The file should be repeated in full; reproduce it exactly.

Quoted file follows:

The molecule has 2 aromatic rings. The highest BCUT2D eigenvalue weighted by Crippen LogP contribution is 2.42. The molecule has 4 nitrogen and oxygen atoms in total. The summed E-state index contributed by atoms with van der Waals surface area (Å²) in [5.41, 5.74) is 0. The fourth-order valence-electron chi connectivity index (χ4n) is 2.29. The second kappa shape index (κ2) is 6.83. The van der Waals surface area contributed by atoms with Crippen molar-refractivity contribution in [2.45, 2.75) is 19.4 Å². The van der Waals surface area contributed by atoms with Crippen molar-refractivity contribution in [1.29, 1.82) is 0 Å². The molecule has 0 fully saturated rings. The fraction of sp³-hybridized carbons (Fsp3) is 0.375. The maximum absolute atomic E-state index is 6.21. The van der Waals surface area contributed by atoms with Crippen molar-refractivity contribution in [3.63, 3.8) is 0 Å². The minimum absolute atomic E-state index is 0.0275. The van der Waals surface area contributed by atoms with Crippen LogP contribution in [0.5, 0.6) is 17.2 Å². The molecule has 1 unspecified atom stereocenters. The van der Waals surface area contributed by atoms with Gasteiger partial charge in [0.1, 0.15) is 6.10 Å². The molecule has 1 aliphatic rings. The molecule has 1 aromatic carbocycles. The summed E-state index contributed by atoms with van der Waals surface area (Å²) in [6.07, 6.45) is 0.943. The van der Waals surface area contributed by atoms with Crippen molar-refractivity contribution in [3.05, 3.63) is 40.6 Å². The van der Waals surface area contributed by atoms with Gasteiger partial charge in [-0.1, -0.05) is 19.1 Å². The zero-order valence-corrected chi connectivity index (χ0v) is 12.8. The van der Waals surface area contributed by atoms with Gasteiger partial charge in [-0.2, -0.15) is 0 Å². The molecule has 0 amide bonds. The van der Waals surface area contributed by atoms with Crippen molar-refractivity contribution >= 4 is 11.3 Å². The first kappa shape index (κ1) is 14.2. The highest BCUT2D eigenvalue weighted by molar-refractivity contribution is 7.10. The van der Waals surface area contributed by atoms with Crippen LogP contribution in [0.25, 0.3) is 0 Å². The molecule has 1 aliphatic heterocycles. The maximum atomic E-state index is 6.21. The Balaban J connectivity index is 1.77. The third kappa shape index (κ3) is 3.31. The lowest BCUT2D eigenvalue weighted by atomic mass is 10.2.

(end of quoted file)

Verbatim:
The molecule has 2 aromatic rings. The highest BCUT2D eigenvalue weighted by Crippen LogP contribution is 2.42. The molecule has 4 nitrogen and oxygen atoms in total. The summed E-state index contributed by atoms with van der Waals surface area (Å²) in [5.41, 5.74) is 0. The fourth-order valence-electron chi connectivity index (χ4n) is 2.29. The second kappa shape index (κ2) is 6.83. The van der Waals surface area contributed by atoms with Crippen molar-refractivity contribution in [2.45, 2.75) is 19.4 Å². The van der Waals surface area contributed by atoms with Crippen molar-refractivity contribution in [1.29, 1.82) is 0 Å². The molecule has 0 fully saturated rings. The fraction of sp³-hybridized carbons (Fsp3) is 0.375. The maximum absolute atomic E-state index is 6.21. The van der Waals surface area contributed by atoms with Crippen molar-refractivity contribution in [3.63, 3.8) is 0 Å². The minimum absolute atomic E-state index is 0.0275. The van der Waals surface area contributed by atoms with Crippen LogP contribution in [0.5, 0.6) is 17.2 Å². The molecule has 1 unspecified atom stereocenters. The van der Waals surface area contributed by atoms with Gasteiger partial charge in [0.1, 0.15) is 6.10 Å². The molecule has 1 aliphatic rings. The molecule has 1 aromatic carbocycles. The summed E-state index contributed by atoms with van der Waals surface area (Å²) in [6.07, 6.45) is 0.943. The van der Waals surface area contributed by atoms with Crippen molar-refractivity contribution in [3.05, 3.63) is 40.6 Å². The van der Waals surface area contributed by atoms with Gasteiger partial charge in [-0.1, -0.05) is 19.1 Å². The zero-order valence-corrected chi connectivity index (χ0v) is 12.8. The van der Waals surface area contributed by atoms with Gasteiger partial charge in [-0.2, -0.15) is 0 Å². The molecule has 0 amide bonds. The van der Waals surface area contributed by atoms with Crippen molar-refractivity contribution >= 4 is 11.3 Å². The first kappa shape index (κ1) is 14.2. The highest BCUT2D eigenvalue weighted by molar-refractivity contribution is 7.10. The van der Waals surface area contributed by atoms with Crippen LogP contribution in [0.25, 0.3) is 0 Å². The molecule has 1 aliphatic heterocycles. The maximum atomic E-state index is 6.21. The Balaban J connectivity index is 1.77. The third kappa shape index (κ3) is 3.31. The lowest BCUT2D eigenvalue weighted by atomic mass is 10.2.